Gastronomia is an Italian concept. Basically, it means delicatessen, but as delicatessen originates from the German, “delikatessen” which, according to the Oxford dictionary, means “a store or part of one that sells cooked meats and cheeses, and special or unusual foods that come from other countries”, clearly it won’t do in an Italian context. Because a gastronomia sells exclusively Italian produce.
So as I sit down at one of the tables in the cosy outside covered terrace of Sfuso, a gastronomia in the premises that used to be Enoteca Delle Lange in the Italian Quarter in Dublin, I find myself a little bit consfuso.
A chalk board on our table lists a few options, the “lazy platter” (€20/€30) which is “a bit of everything from the gastronomia counter”, a tagliere “sfuso” (€15/€20/€25) which is cured meat, cheese, bruschetta “and more”, and then there’s a note that at the counter, they serve a number of dishes by weight, which includes the likes of lasagna, frittata and grilled vegetables.
I had taken a break from reviewing during the declared three weeks of Level 3-and-a-bit-more in Dublin, because I thought all would be back to the old new normal after that. Well, we all know what happened next, so I am now back out, exploring the alfresco options. And I am in the wonderfully convivial company of Manuela Spinelli, perhaps better known as Giovanni Trapattoni's translator.
She immediately questions our waiter, Francesco, about the name. Why is it called sfuso? It means unpackaged in Italian; this doesn’t sound very nice. Who eats unpackaged food? What is the equivalent in English? “Loose,” I venture, like loose tea. Ah yes, that’s a better word, although neither of us takes it to its logical conclusion, a restaurant called “loose” might be a bit consfuso too.
Our large platter is more generous than lazy, something to do with Manuela's skills of persuasion I'm guessing
Clearly, Manuela knows the rules. There’s no such thing as a free lunch. We will be talking mostly about food – and a bit of goss too – and as she continues in Italian with Francesco, she gives him instructions on what we’d like to have on our “lazy platter”. We order a carafe of Sangiovese (€16) and then return to dissecting the menu, and the extremely good wine list in detail.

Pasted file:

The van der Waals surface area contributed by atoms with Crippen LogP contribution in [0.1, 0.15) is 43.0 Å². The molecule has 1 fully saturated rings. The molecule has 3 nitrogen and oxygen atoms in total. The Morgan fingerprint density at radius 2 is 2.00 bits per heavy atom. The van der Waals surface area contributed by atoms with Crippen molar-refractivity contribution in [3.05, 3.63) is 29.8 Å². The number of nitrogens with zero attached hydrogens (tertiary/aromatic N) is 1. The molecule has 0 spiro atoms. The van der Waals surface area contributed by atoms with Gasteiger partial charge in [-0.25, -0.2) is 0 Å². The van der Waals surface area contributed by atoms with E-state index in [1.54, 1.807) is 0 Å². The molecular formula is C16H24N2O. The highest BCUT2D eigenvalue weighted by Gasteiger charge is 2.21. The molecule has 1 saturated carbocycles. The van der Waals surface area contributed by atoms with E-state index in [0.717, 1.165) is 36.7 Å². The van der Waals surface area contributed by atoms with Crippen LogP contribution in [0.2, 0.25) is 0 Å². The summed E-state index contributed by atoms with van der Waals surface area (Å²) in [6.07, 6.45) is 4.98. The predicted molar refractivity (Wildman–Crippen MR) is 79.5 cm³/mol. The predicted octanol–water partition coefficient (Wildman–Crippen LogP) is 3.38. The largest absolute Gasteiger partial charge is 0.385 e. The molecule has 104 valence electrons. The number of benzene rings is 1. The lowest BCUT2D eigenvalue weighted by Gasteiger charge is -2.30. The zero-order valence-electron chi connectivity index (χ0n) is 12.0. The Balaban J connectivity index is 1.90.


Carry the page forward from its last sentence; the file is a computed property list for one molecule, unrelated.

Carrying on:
It is what she calls "commercial Italian". It's not about regions, it's "nice, basic, no-brainer, popularised Italian", with all the stuff that people in Ireland want to eat, which, if done well, is fine. Ooh, I can't wait!
Our large platter is more generous than lazy, something to do with Manuela’s skills of persuasion I’m guessing. There are the usual Italian cheeses, scamorza and pecorino, and cured meats from a small distributor in Perugia in Umbria – mortadella, salami and coppa. And samples of the sfuso dishes, which you can buy by weight at the counter, priced per 100g, to either eat in or takeaway. The chefs can be seen cooking them.
There’s a chunk of polenta, which Manuela says should be used like bread, to put the cured meats on it. There are roast potatoes, like Manuela’s mother’s, which have been cooked with rosemary, salt and butter; a frittata with onions and asparagus; a light vegetarian lasagne; a very good Parmigiana with a crusty top, clearly made with their own tomato sauce, not some bought in pre-made stuff; and gnocchi alla Romana, which Francesco explains is made with semolina flour, not potatoes. Sliced into discs, about 3cm in diameter, the light gnocchi are topped with a little Italian butter (I know this because I saw the chef using it) and some grated pecorino and finished in the oven.
For dessert, Francesco suggests the tiramisu, which is served in a paper cup, and is a pure delight. Ethereally light, the cake is doused in just the right amount of espresso and alcohol, and a conversation on how exactly it’s made ensues.
Under cross-examination, the chef, Matteo Vismarra, divulges all. The alcohol is Amaretto and the creamy element is made from mascarpone, egg yolks and sugar, with the egg whites folded in, and no, there is no cream, and the eggs are not cooked, not even a tiny zabaglione bit.
So a thoroughly Italian experience, mangiare all'aperto. But will Manuela be back? Sì, sì, of course she will. The chef is from her part of Italy, the food is done nicely and the atmosphere on the terrace is so Italian. And will I? Most definitely. That wine list merits further investigation.
Lunch for two with one dessert and a carafe of wine was €52.
Verdict The Italian dishes that we love, cooked well by Italian chefs
Facilities Well-tended, compact
Food provenance Very good quality, sourced from top Italian importers
Music Background and unobtrusive
Vegetarian options Quite a few options, roast vegetables, lasagne, gnocchi
Wheelchair access Room is accessible with a wheelchair accessible toilet in Wallace's Taverna next door, part of the same group